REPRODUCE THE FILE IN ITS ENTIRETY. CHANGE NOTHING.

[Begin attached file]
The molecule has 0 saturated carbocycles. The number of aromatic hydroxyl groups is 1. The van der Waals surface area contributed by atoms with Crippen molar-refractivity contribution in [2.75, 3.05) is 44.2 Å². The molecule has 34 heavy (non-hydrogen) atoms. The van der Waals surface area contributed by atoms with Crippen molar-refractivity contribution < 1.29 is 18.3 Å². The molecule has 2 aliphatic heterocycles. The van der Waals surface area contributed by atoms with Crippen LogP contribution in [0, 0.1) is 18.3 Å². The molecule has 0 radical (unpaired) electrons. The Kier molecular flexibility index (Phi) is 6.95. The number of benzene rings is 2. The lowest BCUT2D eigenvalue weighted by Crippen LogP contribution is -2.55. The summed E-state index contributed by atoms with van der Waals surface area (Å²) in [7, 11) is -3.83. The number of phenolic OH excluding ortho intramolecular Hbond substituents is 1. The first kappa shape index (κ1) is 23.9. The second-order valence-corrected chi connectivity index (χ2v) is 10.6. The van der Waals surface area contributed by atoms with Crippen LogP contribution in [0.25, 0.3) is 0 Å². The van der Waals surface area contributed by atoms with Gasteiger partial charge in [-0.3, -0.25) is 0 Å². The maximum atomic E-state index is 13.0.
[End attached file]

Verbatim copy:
The molecule has 0 saturated carbocycles. The number of aromatic hydroxyl groups is 1. The van der Waals surface area contributed by atoms with Crippen molar-refractivity contribution in [2.75, 3.05) is 44.2 Å². The molecule has 34 heavy (non-hydrogen) atoms. The van der Waals surface area contributed by atoms with Crippen molar-refractivity contribution < 1.29 is 18.3 Å². The molecule has 2 aliphatic heterocycles. The van der Waals surface area contributed by atoms with Crippen LogP contribution in [0, 0.1) is 18.3 Å². The molecule has 0 radical (unpaired) electrons. The Kier molecular flexibility index (Phi) is 6.95. The number of benzene rings is 2. The lowest BCUT2D eigenvalue weighted by Crippen LogP contribution is -2.55. The summed E-state index contributed by atoms with van der Waals surface area (Å²) in [7, 11) is -3.83. The number of phenolic OH excluding ortho intramolecular Hbond substituents is 1. The first kappa shape index (κ1) is 23.9. The second-order valence-corrected chi connectivity index (χ2v) is 10.6. The van der Waals surface area contributed by atoms with Crippen LogP contribution in [0.25, 0.3) is 0 Å². The van der Waals surface area contributed by atoms with Gasteiger partial charge in [-0.3, -0.25) is 0 Å². The maximum atomic E-state index is 13.0.